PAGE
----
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Fullerton eliminates the Bruins

June 11, 2007|Peter Yoon | Times Staff Writer

Cal State Fullerton spent the last two weeks trying to silence doubters who said the Titans shouldn't be in the postseason.

A trip to Omaha should finally do the trick.

The Titans, considered a bubble team when the NCAA tournament committee made its selections two weeks ago, earned a spot in the College World Series when they defeated UCLA, 2-1, in Game 2 of the super regional Sunday night at Fullerton to take the series, two games to none.

It is the 15th time the Titans have qualified for the College World Series and the fourth time in five seasons, but perhaps the most unlikely of all of them.

They finished the regular season in a slide, losing 11 of their last 17, finished fifth in the Big West Conference and squeaked into the playoffs, but they have yet to lose a postseason game.

"A lot of people counted us out," Fullerton Coach George Horton said. "A couple of weeks ago, I looked the committee in the eye and asked them to give us an opportunity and we'd try to make them proud and that's what this ballclub did."

In the series clincher against UCLA, the Titans (38-23) were living on the edge but got some clutch pitching and defense and escaped with the victory.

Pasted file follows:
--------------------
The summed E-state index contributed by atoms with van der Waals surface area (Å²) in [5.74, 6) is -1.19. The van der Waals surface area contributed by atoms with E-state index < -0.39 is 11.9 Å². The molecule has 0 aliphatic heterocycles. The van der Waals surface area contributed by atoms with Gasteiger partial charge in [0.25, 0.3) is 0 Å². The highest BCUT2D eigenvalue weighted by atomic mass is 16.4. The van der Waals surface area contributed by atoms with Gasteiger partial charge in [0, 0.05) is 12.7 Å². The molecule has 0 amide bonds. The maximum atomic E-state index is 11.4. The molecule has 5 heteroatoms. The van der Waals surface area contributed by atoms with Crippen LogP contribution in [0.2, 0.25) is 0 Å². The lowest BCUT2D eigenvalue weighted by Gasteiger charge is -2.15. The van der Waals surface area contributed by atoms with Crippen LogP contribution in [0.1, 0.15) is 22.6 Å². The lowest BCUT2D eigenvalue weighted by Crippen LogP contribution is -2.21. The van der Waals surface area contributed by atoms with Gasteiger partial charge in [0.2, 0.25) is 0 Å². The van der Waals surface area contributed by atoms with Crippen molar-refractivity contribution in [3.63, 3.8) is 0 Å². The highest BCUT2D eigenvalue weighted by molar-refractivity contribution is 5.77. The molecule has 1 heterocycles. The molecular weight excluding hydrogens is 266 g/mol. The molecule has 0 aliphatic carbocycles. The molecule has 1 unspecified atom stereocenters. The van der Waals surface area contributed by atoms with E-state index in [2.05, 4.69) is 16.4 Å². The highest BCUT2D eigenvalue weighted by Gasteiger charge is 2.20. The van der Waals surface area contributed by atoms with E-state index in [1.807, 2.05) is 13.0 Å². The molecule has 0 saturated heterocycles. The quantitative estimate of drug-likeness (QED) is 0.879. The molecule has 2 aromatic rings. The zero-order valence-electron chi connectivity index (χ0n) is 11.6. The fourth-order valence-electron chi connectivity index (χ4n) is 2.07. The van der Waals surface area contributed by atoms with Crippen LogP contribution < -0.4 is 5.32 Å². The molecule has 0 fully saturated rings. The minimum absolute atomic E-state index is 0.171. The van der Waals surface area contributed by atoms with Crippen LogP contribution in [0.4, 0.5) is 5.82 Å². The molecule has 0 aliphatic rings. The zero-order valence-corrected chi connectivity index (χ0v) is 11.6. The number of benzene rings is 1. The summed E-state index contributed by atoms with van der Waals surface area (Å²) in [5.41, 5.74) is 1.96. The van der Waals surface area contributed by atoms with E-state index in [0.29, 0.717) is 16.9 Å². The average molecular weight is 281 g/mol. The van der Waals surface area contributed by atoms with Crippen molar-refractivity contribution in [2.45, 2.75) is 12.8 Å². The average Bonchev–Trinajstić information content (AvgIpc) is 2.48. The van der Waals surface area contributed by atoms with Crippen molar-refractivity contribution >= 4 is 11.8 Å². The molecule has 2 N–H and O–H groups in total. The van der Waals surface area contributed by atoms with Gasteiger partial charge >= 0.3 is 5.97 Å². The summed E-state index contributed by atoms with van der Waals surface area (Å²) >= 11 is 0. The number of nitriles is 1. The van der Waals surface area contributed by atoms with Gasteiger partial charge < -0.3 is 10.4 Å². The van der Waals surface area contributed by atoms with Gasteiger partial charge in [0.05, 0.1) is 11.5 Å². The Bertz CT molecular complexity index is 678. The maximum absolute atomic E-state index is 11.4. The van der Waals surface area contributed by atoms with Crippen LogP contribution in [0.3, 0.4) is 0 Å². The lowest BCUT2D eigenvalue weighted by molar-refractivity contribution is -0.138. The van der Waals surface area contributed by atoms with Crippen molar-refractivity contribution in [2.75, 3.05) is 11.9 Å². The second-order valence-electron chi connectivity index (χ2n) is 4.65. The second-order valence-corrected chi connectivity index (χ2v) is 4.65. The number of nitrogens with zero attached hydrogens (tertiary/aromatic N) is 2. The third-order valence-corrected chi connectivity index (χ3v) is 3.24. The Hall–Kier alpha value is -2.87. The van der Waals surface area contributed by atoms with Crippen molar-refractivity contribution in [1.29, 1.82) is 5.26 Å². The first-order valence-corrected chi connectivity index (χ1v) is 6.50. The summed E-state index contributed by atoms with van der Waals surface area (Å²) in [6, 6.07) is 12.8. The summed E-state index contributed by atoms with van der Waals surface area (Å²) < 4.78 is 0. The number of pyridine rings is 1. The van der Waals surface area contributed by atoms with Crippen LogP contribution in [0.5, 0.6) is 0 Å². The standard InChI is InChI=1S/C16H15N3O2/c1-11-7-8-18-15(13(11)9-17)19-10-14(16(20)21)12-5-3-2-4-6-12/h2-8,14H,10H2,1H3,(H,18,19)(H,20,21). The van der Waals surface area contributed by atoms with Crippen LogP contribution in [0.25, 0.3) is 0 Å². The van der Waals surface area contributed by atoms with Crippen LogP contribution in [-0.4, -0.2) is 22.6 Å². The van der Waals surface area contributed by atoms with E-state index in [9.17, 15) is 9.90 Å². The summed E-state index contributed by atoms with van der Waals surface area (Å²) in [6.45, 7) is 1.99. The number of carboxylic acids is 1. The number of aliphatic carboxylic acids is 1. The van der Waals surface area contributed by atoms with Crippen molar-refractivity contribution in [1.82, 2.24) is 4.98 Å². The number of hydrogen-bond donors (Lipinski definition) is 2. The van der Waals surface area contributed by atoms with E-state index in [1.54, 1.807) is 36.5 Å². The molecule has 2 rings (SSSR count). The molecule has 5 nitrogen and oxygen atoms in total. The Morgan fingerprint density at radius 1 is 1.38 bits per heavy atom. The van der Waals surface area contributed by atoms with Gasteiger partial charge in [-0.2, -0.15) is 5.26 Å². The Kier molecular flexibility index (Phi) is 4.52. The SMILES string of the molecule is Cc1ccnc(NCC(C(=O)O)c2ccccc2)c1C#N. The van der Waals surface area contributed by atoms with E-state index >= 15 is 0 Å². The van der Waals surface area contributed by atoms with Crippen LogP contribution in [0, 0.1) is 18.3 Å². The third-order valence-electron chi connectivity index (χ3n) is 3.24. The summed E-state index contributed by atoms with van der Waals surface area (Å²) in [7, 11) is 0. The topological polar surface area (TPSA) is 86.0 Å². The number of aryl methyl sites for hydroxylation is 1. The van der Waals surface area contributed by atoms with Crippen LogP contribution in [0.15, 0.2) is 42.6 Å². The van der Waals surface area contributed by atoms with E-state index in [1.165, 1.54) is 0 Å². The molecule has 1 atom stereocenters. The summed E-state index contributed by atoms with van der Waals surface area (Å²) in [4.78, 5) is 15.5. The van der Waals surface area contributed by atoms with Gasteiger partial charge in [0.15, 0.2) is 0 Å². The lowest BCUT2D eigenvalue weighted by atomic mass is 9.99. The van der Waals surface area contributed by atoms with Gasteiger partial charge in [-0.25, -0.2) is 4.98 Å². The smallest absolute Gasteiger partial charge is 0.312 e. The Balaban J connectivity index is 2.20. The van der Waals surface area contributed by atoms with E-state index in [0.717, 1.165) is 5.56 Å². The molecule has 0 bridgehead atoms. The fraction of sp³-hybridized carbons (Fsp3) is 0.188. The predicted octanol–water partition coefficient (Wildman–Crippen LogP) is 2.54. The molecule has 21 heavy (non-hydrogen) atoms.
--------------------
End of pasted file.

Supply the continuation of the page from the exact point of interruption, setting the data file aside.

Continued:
The key play came in the top of the ninth inning when UCLA, trailing 2-1, had Justin Uribe on third base with one out and Ryan Babineau hit a bouncer to third.

Fullerton third baseman Evan McArthur, playing in, reached into the hole to grab it, spun around and fired a strike to catcher John Curtis, who applied the tag for the out.

Two batters later, Alden Carrithers flew out to left field and sent the Titans to Omaha.

"This team has been a roller-coaster ride," Clark Hardman said. "But every day we never lost confidence in ourselves."

For UCLA, it was a game of missed opportunities. It had leadoff doubles in the fifth, sixth, seventh and ninth innings but scored only one of them. The Bruins left 10 men on base, eight of them in scoring position, showing signs of their youth. The Bruins started six freshmen and sophomores.

"We just could not come up with the big hit," UCLA Coach John Savage said. "It was a very frustrating night because we had plenty of opportunities and we just didn't get it done."

The winning run came across in the seventh after Curtis reached on a single and went to second on a sacrifice by designated hitter Chris Jones. That brought up Matt Wallach, who had been one for 13 in the postseason before ripping an 0-and-1 pitch to left-center field for a run-scoring single.

It seemed that would be enough for UCLA starter Gavin Brooks, who was cruising. He struck out five of the first six batters he faced and gave up only three hits in the first five innings.

But he made his first mistake when he hung a one-out, first-pitch curveball to Hardman in the bottom of the sixth. Hardman blasted it over the right-field fence and tied the score at 1-1 with his second postseason home run.

Brooks finished with a career-high 12 strikeouts, without a walk.

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